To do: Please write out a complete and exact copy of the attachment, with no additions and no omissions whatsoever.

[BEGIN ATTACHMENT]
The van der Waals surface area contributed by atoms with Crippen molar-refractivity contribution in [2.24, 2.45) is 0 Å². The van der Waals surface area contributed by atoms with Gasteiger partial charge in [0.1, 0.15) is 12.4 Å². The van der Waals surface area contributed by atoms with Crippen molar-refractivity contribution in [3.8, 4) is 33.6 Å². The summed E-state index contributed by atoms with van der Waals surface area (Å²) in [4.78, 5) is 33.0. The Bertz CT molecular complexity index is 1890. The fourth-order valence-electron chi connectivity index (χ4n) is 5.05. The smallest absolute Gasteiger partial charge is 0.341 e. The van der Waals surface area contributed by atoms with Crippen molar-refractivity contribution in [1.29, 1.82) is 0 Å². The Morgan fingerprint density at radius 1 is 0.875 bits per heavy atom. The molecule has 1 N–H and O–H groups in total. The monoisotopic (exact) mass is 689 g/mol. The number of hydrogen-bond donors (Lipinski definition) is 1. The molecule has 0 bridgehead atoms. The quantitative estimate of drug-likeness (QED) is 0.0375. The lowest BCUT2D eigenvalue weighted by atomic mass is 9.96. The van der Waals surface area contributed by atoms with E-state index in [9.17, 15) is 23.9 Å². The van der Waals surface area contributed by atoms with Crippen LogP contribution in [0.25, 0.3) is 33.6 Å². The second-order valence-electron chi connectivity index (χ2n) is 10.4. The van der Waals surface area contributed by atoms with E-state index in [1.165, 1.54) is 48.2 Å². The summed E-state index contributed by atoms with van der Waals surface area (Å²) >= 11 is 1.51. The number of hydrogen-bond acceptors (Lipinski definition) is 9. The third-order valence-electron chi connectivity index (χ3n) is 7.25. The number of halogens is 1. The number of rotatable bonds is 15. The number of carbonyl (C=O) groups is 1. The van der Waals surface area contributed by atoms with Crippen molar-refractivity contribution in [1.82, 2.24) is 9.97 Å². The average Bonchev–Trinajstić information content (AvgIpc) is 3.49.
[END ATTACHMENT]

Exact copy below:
The van der Waals surface area contributed by atoms with Crippen molar-refractivity contribution in [2.24, 2.45) is 0 Å². The van der Waals surface area contributed by atoms with Gasteiger partial charge in [0.1, 0.15) is 12.4 Å². The van der Waals surface area contributed by atoms with Crippen molar-refractivity contribution in [3.8, 4) is 33.6 Å². The summed E-state index contributed by atoms with van der Waals surface area (Å²) in [4.78, 5) is 33.0. The Bertz CT molecular complexity index is 1890. The fourth-order valence-electron chi connectivity index (χ4n) is 5.05. The smallest absolute Gasteiger partial charge is 0.341 e. The van der Waals surface area contributed by atoms with Crippen molar-refractivity contribution in [1.29, 1.82) is 0 Å². The Morgan fingerprint density at radius 1 is 0.875 bits per heavy atom. The molecule has 1 N–H and O–H groups in total. The monoisotopic (exact) mass is 689 g/mol. The number of hydrogen-bond donors (Lipinski definition) is 1. The molecule has 0 bridgehead atoms. The quantitative estimate of drug-likeness (QED) is 0.0375. The lowest BCUT2D eigenvalue weighted by atomic mass is 9.96. The van der Waals surface area contributed by atoms with E-state index in [9.17, 15) is 23.9 Å². The van der Waals surface area contributed by atoms with Crippen LogP contribution in [0.25, 0.3) is 33.6 Å². The second-order valence-electron chi connectivity index (χ2n) is 10.4. The van der Waals surface area contributed by atoms with E-state index in [1.165, 1.54) is 48.2 Å². The summed E-state index contributed by atoms with van der Waals surface area (Å²) >= 11 is 1.51. The number of hydrogen-bond acceptors (Lipinski definition) is 9. The third-order valence-electron chi connectivity index (χ3n) is 7.25. The number of halogens is 1. The number of rotatable bonds is 15. The number of carbonyl (C=O) groups is 1. The van der Waals surface area contributed by atoms with Crippen molar-refractivity contribution in [1.82, 2.24) is 9.97 Å². The average Bonchev–Trinajstić information content (AvgIpc) is 3.49.